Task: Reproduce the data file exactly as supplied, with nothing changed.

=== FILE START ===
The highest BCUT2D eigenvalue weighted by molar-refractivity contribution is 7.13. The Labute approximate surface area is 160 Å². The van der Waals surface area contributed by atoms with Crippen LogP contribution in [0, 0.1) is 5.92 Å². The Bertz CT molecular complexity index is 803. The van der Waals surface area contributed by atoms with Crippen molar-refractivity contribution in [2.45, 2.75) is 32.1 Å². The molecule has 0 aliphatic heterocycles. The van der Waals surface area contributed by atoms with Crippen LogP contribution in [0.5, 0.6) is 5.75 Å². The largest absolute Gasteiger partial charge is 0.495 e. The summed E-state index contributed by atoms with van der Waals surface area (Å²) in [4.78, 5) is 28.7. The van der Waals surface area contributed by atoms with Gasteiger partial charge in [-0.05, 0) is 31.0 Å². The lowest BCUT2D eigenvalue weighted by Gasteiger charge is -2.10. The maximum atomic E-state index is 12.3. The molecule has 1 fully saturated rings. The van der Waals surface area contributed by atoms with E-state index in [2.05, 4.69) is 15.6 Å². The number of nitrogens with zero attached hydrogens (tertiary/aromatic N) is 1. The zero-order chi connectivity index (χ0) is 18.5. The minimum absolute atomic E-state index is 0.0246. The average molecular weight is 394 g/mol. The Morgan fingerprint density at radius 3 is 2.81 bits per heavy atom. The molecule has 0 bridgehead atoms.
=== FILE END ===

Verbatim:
The highest BCUT2D eigenvalue weighted by molar-refractivity contribution is 7.13. The Labute approximate surface area is 160 Å². The van der Waals surface area contributed by atoms with Crippen LogP contribution in [0, 0.1) is 5.92 Å². The Bertz CT molecular complexity index is 803. The van der Waals surface area contributed by atoms with Crippen molar-refractivity contribution in [2.45, 2.75) is 32.1 Å². The molecule has 0 aliphatic heterocycles. The van der Waals surface area contributed by atoms with Crippen LogP contribution in [0.5, 0.6) is 5.75 Å². The largest absolute Gasteiger partial charge is 0.495 e. The summed E-state index contributed by atoms with van der Waals surface area (Å²) in [4.78, 5) is 28.7. The van der Waals surface area contributed by atoms with Gasteiger partial charge in [-0.05, 0) is 31.0 Å². The lowest BCUT2D eigenvalue weighted by Gasteiger charge is -2.10. The maximum atomic E-state index is 12.3. The molecule has 1 fully saturated rings. The van der Waals surface area contributed by atoms with E-state index in [2.05, 4.69) is 15.6 Å². The number of nitrogens with zero attached hydrogens (tertiary/aromatic N) is 1. The zero-order chi connectivity index (χ0) is 18.5. The minimum absolute atomic E-state index is 0.0246. The average molecular weight is 394 g/mol. The Morgan fingerprint density at radius 3 is 2.81 bits per heavy atom. The molecule has 0 bridgehead atoms.